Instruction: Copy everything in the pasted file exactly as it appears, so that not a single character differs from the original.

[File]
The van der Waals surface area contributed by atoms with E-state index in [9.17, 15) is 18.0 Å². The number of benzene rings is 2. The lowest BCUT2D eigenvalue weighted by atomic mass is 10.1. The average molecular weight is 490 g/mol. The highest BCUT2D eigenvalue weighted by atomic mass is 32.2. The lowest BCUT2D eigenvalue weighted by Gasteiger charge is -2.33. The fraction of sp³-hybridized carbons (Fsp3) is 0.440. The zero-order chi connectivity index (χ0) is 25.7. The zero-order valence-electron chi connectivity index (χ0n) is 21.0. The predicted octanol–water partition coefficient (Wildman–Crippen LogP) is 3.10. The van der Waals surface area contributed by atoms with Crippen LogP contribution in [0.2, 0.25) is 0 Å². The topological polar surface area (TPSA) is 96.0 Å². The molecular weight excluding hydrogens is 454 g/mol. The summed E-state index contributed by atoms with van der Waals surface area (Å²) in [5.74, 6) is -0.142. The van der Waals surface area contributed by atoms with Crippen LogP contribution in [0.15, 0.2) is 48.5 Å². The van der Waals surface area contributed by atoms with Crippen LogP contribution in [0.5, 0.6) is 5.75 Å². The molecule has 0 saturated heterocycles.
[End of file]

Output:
The van der Waals surface area contributed by atoms with E-state index in [9.17, 15) is 18.0 Å². The number of benzene rings is 2. The lowest BCUT2D eigenvalue weighted by atomic mass is 10.1. The average molecular weight is 490 g/mol. The highest BCUT2D eigenvalue weighted by atomic mass is 32.2. The lowest BCUT2D eigenvalue weighted by Gasteiger charge is -2.33. The fraction of sp³-hybridized carbons (Fsp3) is 0.440. The zero-order chi connectivity index (χ0) is 25.7. The zero-order valence-electron chi connectivity index (χ0n) is 21.0. The predicted octanol–water partition coefficient (Wildman–Crippen LogP) is 3.10. The van der Waals surface area contributed by atoms with Crippen LogP contribution in [0.2, 0.25) is 0 Å². The topological polar surface area (TPSA) is 96.0 Å². The molecular weight excluding hydrogens is 454 g/mol. The summed E-state index contributed by atoms with van der Waals surface area (Å²) in [5.74, 6) is -0.142. The van der Waals surface area contributed by atoms with Crippen LogP contribution in [0.15, 0.2) is 48.5 Å². The van der Waals surface area contributed by atoms with Crippen LogP contribution in [0.5, 0.6) is 5.75 Å². The molecule has 0 saturated heterocycles.